Sources and Distribution of N-Alkane and Polycyclic Aromatic Hydrocarbons in Selected Locations in Peninsular Malaysia
Bakhtiari, Alireza Riyahi (2009) Sources and Distribution of N-Alkane and Polycyclic Aromatic Hydrocarbons in Selected Locations in Peninsular Malaysia. PhD thesis, Universiti Putra Malaysia.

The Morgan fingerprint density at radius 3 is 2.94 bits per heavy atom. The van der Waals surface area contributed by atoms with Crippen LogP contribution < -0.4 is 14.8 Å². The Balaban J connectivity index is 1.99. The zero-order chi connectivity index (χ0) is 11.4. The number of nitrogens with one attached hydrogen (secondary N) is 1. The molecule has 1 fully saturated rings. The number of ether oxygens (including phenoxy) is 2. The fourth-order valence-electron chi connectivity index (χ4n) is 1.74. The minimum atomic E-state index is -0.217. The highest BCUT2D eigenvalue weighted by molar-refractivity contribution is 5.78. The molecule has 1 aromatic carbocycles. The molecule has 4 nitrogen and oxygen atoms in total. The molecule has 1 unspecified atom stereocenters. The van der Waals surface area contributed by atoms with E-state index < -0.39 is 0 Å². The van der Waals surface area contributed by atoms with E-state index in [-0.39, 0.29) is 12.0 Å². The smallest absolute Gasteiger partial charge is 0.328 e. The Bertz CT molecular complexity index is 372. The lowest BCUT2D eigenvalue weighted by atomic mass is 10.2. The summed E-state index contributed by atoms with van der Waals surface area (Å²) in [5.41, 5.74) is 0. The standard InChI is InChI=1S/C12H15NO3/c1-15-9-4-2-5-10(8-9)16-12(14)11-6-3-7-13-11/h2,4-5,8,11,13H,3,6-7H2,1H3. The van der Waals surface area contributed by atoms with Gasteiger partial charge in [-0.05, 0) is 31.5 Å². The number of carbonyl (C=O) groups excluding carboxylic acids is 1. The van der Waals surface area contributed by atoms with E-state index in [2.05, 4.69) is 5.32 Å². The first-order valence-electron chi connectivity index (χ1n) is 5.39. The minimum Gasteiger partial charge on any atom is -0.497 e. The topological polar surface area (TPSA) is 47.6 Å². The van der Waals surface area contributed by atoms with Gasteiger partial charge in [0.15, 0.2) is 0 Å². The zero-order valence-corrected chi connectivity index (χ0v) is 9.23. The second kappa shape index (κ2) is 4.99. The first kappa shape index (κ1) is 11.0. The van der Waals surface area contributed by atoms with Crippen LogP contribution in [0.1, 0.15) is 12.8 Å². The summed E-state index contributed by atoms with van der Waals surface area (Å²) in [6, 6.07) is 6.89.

Distribution and sources of perylene have not been thoroughly investigated and are therefore not well understood in the tropical environment. This study focusses on the distribution pattern and source identification of aliphatic hydrocarbons and polycyclic aromatic hydrocarbons particularly perylene. Surface sediments, suspended particulate matter, sediment core samples, different compartments of termite nests (Macrotermes gilvus) and the surrounding soils and plants were collected from the Klang River, Langat River, Chini Lake and in the campus of Universiti Putra Malaysia, respectively. Alkanes and perylene concentrations were significantly different in new and old fungus combs particularly in large termite nests. There are also significant differences between alkyl-C, neutral carbohydrate, aromatic rings of lignin and chitin concentrations in new and old fungus combs. The levels of nC31/ (nC27+nC29+nC31) ratios revealed that new and old fungus combs may receive more contribution from grass waxes relative to tree and shrub waxes. Termites M. gilvus and woody plants are sources of perylene in the tropical environment. The distribution patterns of n-alkanes and PAHs suggest that the upstream stretch of the Langat River receives greater inputs of these compounds when compared to the downstream stretches. This may be due to the fact that industrial areas are concentrated in Kajang and Bangi towns. Lower and medium molecular weight PAHs and n-alkanes were dominant in suspended particulate matter, whereas higher molecular weight PAHs and nalkanes were dominant in surface sediments. Results of diagnostic ratios indicate mixed petrogenic and pyrogenic sources with predominance of pyrogenic inputs for 18 PAHs and perylene in Langat River sediments. The data collected from Klang River sediments show that petrogenic inputs were predominant at all of the stations investigated. In Lake Chini sediment core samples, perylene concentrations were high in the top layers (0-12cm) and increased with increasing depths. Analysis of variance (ANOVA) and least significant difference (LSD) tests revealed that there were significant differences (p<0.05 at the 95% confidence level) in TOC-normalized perylene concentrations between the top layers and the bottom layers of the sediment core samples. This can be attributed to different sources of perylene. The results of analysis of critical ratios of perylene, such as perylene/total PAHs, perylene/panta-aromatic isomers of perylene and pyrene/perylene indicate biological sources in the top layers and in situ formation of perylene in the bottom layers. These results are consistent with the results for n-alkane concentrations and suggest that Lake Chini sediments are highly affected by terrestrial vascular plants. Source identification of metals exhibits the predominance of natural inputs for Cu and Zn in the top layers and anthropogenic inputs for Cu, Zn, Pb, and Cd in the bottom layers of the Lake Chini sediment profiles. Results of correlation analysis among the metals and between each metal and Σ19PAHs, perylene and perylene/TOC indicate significant positive correlations between PAHs and Cu concentrations (r = 0.79, p = 0.002), Zn concentrations (r = 0.73; p = 0.007) and Pb concentrations (r = 0.68; p = 0.016), respectively. There was no significant correlation found between PAHs and Ni and Cd (r = 0.53; p = 0.077), (r = 0.57; p = 0.051). Furthermore, perylene and perylene/TOC were significantly correlated with Cu, Zn and Pb. A possible explanation for these results may be ascribed to enzymatic activities of microorganisms. Cu and Zn are essential elements in many metallo-enzyme processes for microorganisms. In addition, Pb can be used by anaerobic bacteria during the methylation process using methylase enzymes. It is concluded that perylene is formed in termite (M. gilvus) nests. It accumulates in new fungus comb. High concentrations of aromatic rings of lignin as a precursor of perylene are found in new fungus combs. It is postulated that perylene is supplied to the river as a result of the heavy and frequent rains in the tropical climate. The fact that perylene was found in abundance in the top layers of the sediment core samples from Lake Chini under aerobic conditions is in contrast with the results of other studies elsewhere. A minor concentration of perylene is believed to be degraded into derivative isomers which are found in old fungus combs and also in Lake Chini sediments.
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